Taro Akebono, a Hawaii-born sumo wrestler who became the sport’s first foreign grand champion and helped to fuel a resurgence in the sport’s popularity in the 1990s, has died in Tokyo. He was 54.

He died of heart failure in early April while receiving care at a Tokyo hospital, according to a statement from his family that was distributed by the United States military in Japan on Thursday.

When he became Japan’s 64th yokozuna, or grand champion sumo wrestler, in 1993, he was the first foreign-born wrestler to achieve the sport’s highest title in its 300-year modern history. He went on to win a total of 11 grand championships, and his success set the stage for an era during which foreign-born wrestlers dominated the top levels of Japan’s national sport.

Akebono, who was 6-foot-8 and 466 pounds when he was first named yokozuna at 23, towered over his Japanese opponents. Painfully shy outside the dohyo, as the sumo ring is known, he was known for using his height and reach to keep opponents at a distance.

Akebono’s rivalry with the Japanese brothers Takanohana and Wakanohana, both grand champions, was a major driver of sumo’s renewed popularity in the 1990s. During the opening ceremony for the 1998 Winter Olympics in Nagano, Japan, Akebono demonstrated the sumo ring entrance ritual for an international audience, commanding the arena with his hulking physique and captivating stare.

Taro Akebono was born Chad George Ha’aheo Rowan in Waimanalo, Hawaii, in 1969. He played basketball in high school and briefly at Hawaii Pacific University before moving to Japan in 1988 at the invitation of a fellow Hawaiian wrestler who had become a trainer.

Knowing nothing about Japan and speaking almost no Japanese, the teenager began living and training at a sumo stable governed by strict hierarchy, cooking and cleaning for more experienced wrestlers. Soon he was charting a meteoric rise through the sport’s ranks, dominating with his size.

“We were just brute strength,” he said in a later interview, referring to himself and fellow wrestlers from Hawaii in the 1990s. “We won fast or we lost fast. We weren’t too technical.”

In 1992, the Yokozuna Promotion Council, which decides which wrestlers are worthy of sumo’s top honor, denied it to another Hawaiian, saying no foreigner could possess the dignity befitting the title. The decision prompted allegations of racism and raised questions about the council’s selection process. Only a handful of wrestlers hold the title at the same time, and they are selected through a vote from candidates who have won two consecutive tournaments.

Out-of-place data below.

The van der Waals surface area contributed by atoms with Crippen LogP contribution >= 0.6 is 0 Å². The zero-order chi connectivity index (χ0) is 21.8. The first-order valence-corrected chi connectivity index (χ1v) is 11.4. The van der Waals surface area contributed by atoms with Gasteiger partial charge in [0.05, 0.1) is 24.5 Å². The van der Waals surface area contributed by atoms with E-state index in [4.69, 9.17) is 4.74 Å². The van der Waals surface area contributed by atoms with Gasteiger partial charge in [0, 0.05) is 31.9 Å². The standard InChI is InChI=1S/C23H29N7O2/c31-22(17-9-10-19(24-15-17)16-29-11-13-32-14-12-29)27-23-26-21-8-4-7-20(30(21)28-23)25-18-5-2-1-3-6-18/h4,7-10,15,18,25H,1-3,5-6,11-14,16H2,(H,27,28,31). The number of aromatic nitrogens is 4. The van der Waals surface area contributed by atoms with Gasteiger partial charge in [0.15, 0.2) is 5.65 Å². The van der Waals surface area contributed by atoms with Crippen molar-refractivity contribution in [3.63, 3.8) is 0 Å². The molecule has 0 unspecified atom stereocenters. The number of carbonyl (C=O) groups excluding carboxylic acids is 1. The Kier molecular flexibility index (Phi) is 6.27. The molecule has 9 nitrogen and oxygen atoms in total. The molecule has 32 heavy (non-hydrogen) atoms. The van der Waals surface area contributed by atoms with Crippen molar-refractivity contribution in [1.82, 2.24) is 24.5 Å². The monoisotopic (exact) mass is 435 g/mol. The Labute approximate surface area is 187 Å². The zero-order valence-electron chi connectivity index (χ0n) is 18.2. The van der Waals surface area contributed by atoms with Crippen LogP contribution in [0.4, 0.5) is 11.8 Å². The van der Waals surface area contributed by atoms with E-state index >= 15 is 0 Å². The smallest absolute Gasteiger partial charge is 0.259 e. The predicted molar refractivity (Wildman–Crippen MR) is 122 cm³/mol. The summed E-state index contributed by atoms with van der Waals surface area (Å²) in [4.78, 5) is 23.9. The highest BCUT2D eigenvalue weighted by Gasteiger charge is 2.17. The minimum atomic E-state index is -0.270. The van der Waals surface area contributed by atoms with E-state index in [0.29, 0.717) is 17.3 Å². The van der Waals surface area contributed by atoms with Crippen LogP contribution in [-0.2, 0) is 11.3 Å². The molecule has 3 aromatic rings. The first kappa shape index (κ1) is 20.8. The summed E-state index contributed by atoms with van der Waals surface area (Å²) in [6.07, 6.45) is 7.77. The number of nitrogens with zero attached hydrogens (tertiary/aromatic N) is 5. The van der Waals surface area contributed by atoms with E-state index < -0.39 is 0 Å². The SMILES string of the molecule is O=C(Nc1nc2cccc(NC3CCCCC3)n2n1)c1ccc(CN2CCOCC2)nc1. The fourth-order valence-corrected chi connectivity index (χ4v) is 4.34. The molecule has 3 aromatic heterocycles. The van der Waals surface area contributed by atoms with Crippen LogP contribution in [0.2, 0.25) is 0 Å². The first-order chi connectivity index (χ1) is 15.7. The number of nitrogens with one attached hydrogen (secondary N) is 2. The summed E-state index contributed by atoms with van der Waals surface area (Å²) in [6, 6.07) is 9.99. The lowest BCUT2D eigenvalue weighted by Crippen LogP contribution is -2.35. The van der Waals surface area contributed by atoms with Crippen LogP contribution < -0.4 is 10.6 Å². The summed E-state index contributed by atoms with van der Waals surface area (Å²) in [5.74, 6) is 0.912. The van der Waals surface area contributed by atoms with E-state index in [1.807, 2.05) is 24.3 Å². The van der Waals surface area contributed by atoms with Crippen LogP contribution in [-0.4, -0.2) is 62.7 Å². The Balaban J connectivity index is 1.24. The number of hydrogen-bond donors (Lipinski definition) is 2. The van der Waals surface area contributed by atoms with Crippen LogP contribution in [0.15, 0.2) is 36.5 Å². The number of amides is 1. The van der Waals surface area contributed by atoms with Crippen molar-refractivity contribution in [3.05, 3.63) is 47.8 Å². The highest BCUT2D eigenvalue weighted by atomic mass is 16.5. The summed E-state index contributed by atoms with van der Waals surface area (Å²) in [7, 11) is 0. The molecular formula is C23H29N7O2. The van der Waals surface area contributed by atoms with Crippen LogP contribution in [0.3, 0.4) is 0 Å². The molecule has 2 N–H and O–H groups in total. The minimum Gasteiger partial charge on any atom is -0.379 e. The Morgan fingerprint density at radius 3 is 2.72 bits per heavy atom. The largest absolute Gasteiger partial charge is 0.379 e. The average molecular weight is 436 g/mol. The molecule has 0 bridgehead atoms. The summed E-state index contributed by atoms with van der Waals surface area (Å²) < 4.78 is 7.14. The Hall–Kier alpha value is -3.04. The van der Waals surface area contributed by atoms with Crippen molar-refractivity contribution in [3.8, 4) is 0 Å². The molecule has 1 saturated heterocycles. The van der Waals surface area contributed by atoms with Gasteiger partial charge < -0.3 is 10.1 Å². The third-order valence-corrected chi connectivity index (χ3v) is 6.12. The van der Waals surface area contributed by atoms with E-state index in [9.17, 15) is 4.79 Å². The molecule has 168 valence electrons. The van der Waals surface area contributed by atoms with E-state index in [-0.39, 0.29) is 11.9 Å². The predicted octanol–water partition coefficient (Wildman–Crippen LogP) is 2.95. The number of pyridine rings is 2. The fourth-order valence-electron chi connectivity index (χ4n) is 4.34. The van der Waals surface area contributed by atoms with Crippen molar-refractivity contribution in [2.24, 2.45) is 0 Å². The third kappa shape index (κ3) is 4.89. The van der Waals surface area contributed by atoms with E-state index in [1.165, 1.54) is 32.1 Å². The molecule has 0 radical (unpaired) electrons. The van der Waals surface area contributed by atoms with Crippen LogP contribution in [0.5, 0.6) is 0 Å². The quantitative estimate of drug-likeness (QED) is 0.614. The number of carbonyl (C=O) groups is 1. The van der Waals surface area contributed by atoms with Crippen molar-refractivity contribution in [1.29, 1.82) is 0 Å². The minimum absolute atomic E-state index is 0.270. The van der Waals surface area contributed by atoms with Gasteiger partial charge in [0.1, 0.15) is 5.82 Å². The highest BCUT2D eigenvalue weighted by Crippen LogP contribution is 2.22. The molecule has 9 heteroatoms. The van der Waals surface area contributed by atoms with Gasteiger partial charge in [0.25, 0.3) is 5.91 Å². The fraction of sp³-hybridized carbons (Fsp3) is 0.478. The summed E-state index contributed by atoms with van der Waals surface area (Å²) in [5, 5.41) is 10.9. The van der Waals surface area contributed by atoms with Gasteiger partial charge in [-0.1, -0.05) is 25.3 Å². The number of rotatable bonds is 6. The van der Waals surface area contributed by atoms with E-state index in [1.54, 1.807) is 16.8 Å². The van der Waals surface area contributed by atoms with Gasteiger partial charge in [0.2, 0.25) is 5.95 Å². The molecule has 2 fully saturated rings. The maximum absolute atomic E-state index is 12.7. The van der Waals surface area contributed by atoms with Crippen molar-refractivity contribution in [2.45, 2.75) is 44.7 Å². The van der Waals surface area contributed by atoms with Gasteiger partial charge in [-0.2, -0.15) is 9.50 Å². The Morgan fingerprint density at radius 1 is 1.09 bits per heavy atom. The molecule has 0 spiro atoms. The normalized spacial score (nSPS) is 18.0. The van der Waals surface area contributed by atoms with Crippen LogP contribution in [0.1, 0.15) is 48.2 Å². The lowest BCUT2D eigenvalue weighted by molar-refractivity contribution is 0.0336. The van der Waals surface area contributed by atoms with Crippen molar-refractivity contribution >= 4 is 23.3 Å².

A year later, just five years after arriving in Japan and joining the sport, Akebono broke through that barrier.

He later said in interviews that he rarely considered his nationality in the ring, thinking of himself as a sumo wrestler first and foremost. He became a naturalized Japanese citizen in 1996, and changed his name to Taro Akebono. His chosen sumo name, “Akebono,” means dawn in Japanese.

“I wasn’t thinking, ‘I’m an American, I’m going to go out there, plant my flag in the middle of the ring and take on the Japanese,’” he told The New York Times in 2013.

He gained acceptance and popularity in the sumo world in part because people in Japan appreciated his devotion to the sport, even though in his early competitions, cheers from the crowd were far louder for his Japanese-born rivals.

“He makes me forget he is a foreigner because of his earnest attitude toward sumo,” Yoshihisa Shimoie, editor of Sumo magazine, said in 1993. By the early 2000s, dozens of the ranked wrestlers were foreign, including Mongolians, a Georgian and an Argentine.

Akebono is survived by his wife, Christine Rowan, daughter Caitlyn, 25, and sons Cody, 23, and Connor, 20, according to the family.

In 2001, he retired from the sport at 31, citing chronic knee problems. He went on to train younger wrestlers, and also competed in kickboxing, professional wrestling and mixed martial arts.

“I am retiring with a feeling of great gratitude for being given the chance to become a yokozuna and experience something open to only very few people,” he said at the time of his retirement.

Motoko Rich contributed reporting.

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